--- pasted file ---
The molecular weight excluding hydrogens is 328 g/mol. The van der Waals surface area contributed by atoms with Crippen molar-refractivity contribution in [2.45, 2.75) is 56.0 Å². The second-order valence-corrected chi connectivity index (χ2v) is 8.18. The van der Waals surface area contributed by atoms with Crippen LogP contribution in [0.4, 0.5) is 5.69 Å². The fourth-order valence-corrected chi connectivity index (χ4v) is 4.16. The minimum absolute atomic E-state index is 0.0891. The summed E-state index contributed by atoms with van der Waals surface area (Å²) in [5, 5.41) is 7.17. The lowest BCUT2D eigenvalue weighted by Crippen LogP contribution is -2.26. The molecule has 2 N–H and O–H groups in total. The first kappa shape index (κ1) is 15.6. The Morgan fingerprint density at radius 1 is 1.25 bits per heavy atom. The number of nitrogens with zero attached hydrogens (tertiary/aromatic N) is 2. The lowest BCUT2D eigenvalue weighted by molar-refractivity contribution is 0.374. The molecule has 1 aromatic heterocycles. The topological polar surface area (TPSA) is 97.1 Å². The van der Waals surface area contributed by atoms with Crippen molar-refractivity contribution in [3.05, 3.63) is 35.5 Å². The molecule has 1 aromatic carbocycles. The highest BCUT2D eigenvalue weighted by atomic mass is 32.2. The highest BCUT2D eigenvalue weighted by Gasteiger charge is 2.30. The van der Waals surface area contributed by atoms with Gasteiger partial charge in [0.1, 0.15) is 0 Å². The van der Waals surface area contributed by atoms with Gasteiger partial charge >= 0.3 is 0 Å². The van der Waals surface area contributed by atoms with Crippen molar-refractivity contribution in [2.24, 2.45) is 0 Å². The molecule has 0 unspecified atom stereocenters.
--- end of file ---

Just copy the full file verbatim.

The molecular weight excluding hydrogens is 328 g/mol. The van der Waals surface area contributed by atoms with Crippen molar-refractivity contribution in [2.45, 2.75) is 56.0 Å². The second-order valence-corrected chi connectivity index (χ2v) is 8.18. The van der Waals surface area contributed by atoms with Crippen LogP contribution in [0.4, 0.5) is 5.69 Å². The fourth-order valence-corrected chi connectivity index (χ4v) is 4.16. The minimum absolute atomic E-state index is 0.0891. The summed E-state index contributed by atoms with van der Waals surface area (Å²) in [5, 5.41) is 7.17. The lowest BCUT2D eigenvalue weighted by Crippen LogP contribution is -2.26. The molecule has 2 N–H and O–H groups in total. The first kappa shape index (κ1) is 15.6. The Morgan fingerprint density at radius 1 is 1.25 bits per heavy atom. The number of nitrogens with zero attached hydrogens (tertiary/aromatic N) is 2. The lowest BCUT2D eigenvalue weighted by molar-refractivity contribution is 0.374. The molecule has 1 aromatic heterocycles. The topological polar surface area (TPSA) is 97.1 Å². The van der Waals surface area contributed by atoms with Crippen molar-refractivity contribution in [3.05, 3.63) is 35.5 Å². The molecule has 1 aromatic carbocycles. The highest BCUT2D eigenvalue weighted by atomic mass is 32.2. The highest BCUT2D eigenvalue weighted by Gasteiger charge is 2.30. The van der Waals surface area contributed by atoms with Gasteiger partial charge in [0.1, 0.15) is 0 Å². The van der Waals surface area contributed by atoms with Gasteiger partial charge >= 0.3 is 0 Å². The van der Waals surface area contributed by atoms with Crippen molar-refractivity contribution in [2.24, 2.45) is 0 Å². The molecule has 0 unspecified atom stereocenters.